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Forensic investigation approaches of searching relatives in DNA databases.

  • Ge, Jianye1, 2
  • Budowle, Bruce1, 2
  • 1 Center for Human Identification, University of North Texas Health Science Center, Fort Worth, TX, USA.
  • 2 Department of Microbiology, Immunology, and Genetics, University of North Texas Health Science Center, Fort Worth, TX, USA.
Published Article
Journal of forensic sciences
Publication Date
Nov 02, 2020
DOI: 10.1111/1556-4029.14615
PMID: 33136341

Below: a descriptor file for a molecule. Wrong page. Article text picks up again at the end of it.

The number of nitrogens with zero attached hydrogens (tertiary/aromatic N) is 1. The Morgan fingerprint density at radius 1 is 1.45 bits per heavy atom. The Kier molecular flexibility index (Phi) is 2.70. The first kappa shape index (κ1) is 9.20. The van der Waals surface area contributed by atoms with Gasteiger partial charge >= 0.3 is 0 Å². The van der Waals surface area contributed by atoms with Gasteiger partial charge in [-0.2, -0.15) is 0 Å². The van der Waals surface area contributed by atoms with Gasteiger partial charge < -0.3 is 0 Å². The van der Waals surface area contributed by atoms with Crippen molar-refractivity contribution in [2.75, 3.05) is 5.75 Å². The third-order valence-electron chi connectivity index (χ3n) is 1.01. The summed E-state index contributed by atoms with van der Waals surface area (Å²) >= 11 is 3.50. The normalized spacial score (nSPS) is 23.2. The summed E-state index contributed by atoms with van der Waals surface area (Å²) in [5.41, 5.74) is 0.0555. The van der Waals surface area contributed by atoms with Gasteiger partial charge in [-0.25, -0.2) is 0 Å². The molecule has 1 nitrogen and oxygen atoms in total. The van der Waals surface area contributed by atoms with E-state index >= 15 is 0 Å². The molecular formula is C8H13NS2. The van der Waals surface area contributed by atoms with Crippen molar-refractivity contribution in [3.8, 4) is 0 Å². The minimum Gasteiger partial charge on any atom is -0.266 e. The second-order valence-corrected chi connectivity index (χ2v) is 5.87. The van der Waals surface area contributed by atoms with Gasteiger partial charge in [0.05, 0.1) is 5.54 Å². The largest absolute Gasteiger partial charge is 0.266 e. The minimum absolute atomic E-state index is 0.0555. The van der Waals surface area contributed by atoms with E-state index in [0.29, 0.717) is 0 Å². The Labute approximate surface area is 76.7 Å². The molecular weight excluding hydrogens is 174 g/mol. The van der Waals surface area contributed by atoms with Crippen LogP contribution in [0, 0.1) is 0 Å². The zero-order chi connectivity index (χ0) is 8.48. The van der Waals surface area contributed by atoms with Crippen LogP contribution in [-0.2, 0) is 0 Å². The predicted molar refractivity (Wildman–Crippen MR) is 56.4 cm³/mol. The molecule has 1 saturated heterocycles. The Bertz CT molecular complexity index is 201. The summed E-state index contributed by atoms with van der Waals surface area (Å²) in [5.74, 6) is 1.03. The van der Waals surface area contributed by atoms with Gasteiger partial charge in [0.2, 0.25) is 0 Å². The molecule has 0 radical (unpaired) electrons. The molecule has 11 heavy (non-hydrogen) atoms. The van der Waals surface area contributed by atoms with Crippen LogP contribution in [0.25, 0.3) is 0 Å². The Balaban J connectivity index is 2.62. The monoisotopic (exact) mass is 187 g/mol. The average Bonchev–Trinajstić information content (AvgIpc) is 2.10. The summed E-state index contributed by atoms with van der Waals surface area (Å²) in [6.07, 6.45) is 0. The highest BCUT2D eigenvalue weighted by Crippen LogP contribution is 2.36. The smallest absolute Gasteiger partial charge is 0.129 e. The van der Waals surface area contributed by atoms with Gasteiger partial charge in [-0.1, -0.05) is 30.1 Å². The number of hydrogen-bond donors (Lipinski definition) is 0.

There are several indirect database searching approaches to identify the potential source of a forensic biological sample. These DNA-based approaches are familial searching, Y-STR database searching, and investigative genetic genealogy (IGG). The first two strategies use forensic DNA databases managed by the government, and the latter uses databases managed by private citizens or companies. Each of these search strategies relies on DNA testing to identify relatives of the donor of the crime scene sample, provided such profiles reside in the DNA database(s). All three approaches have been successfully used to identify the donor of biological evidence, which assisted in solving criminal cases or identifying unknown human remains. This paper describes and compares these approaches in terms of genotyping technologies, searching methods, database structures, searching efficiency, data quality, data security, and costs, and raises some potential privacy and legal considerations for further discussion by stakeholders and scientists. Y-STR database searching and IGG are advantageous since they are able to assist in more cases than familial searching readily identifying distant relatives. In contrast, familial searching can be performed more readily with existing laboratory systems. Every country or state may have its own unique economic, technical, cultural, and legal considerations and should decide the best approach(es) to fit those circumstances. Regardless of the approach, the ultimate goal should be the same: generate investigative leads and solve active and cold criminal cases to public safety, under stringent policies and security practices designed to protect the privacy of its citizenry. © 2020 American Academy of Forensic Sciences.

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